Looking at the valley’s floor today would reveal many of those canals still in existence. Even though there was no more water for them to carry, they remain a testament to how much people are willing to do to get their hands on some land.

The Return Of the Lake

California sometimes has rainfall, but it’s not nearly enough to cause Tulare Lake to return. Yet, in 2023, a series of fortunate events lined up almost perfectly. Climate change might have brought this lake back to life.


A massive snow event was followed by uncharacteristically heavy rainfall. The snow, of course, settled in the Sierra Nevada range. When the rain hit, it caused the snow to melt, and that meltwater returned to the one place it could go – Tulare Lake.

A Not-So-Regular Visitor

This isn’t the lake’s first attempt to make a comeback, either. Researchers note that in the 30s, the 60s, and the 80s, the lake returned in some form. Yet it would drain out again each time as there wasn’t any way to replenish the water.

Source: Flickr/Jamie McCaffrey

In the past, people mentioned how much the landscape and fauna changed. There are records of wetland birds so numerous that they would form a massive flock that would rise up if startled.

An Important Stopover Spot for Migration

Tulare used to play a significant part in the migration of birds. It formed part of the Pacific Flyway – the migration route for birds coming from North America along the Pacific coast. Tulare would be a landing stop on their trip to warmer lands.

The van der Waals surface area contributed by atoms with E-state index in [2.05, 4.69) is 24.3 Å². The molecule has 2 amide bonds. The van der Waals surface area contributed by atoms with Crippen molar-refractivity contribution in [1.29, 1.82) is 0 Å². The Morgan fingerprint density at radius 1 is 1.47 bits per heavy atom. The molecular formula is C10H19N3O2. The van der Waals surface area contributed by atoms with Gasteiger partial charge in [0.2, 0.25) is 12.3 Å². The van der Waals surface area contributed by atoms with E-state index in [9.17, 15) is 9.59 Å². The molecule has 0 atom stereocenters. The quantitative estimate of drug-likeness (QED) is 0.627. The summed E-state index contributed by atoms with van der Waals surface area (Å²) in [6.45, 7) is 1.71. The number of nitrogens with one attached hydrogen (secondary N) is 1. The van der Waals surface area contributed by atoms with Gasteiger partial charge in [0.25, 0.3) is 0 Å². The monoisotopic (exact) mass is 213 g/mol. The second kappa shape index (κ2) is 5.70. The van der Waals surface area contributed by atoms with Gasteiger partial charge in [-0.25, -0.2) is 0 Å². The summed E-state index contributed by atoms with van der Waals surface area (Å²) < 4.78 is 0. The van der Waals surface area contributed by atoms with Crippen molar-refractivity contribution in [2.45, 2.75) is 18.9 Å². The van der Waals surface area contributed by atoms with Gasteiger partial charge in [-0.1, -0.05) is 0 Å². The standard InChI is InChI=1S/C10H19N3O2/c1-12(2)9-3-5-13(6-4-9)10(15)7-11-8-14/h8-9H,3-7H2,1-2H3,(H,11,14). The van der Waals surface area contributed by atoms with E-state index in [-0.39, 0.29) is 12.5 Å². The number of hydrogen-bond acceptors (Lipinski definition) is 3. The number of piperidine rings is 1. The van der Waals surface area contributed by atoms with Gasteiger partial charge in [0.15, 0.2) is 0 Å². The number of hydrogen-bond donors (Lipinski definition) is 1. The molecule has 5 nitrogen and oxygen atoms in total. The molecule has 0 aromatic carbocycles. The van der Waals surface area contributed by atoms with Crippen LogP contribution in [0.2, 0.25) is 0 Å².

Source: Flickr/Mike’s Birds

Sadly, when Tulare died, much of the region’s biodiversity died with it. Today, many species that would have found a home in the lake are critically endangered. When the lake recovers, the biodiversity does with it – if only for a short while.

Property Loss Combined With Restoration

Most news about the lake focuses on its return and how it impacts farmers in the region. Naturally, a lake this size that suddenly shows up where there wasn’t one before can lead to massive property damage.

Source: California Department of Water Resources

Yet, the properties within the valley don’t predate the lake; they exist there because the water was drained to create them. Flooding like this may continue, permanently inundating those farms under the lake’s water. There is little that can force this result of climate change to be any different.

Is The Lake Back For Good?

It’s too early to say if the lake will stick around this time. Since the rainfall and snow that caused the lake’s recovery are anomalies, there’s no telling how long the lake will stick around for this time. However, climate change has already affected many areas of California.

Source: Flickr/Mary Anne Enriquez

Fresno and the new Tulare Lake might remain fixtures in this part of the state if the snow and rainfall continue to happen regularly. While the farmers may be less than happy about this, the animals who call the lake home may begin recovering after a hundred and thirty years of waiting for the rain to fall.

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Charlotte Clad

Written by Charlotte Clad

Charlotte Clad is a brilliant writer who possesses the remarkable ability to craft content that goes viral and leaves an indelible mark on readers. With an innate passion for storytelling and an unwavering commitment to her craft, Charlotte has consistently pushed the boundaries of creativity to captivate audiences worldwide.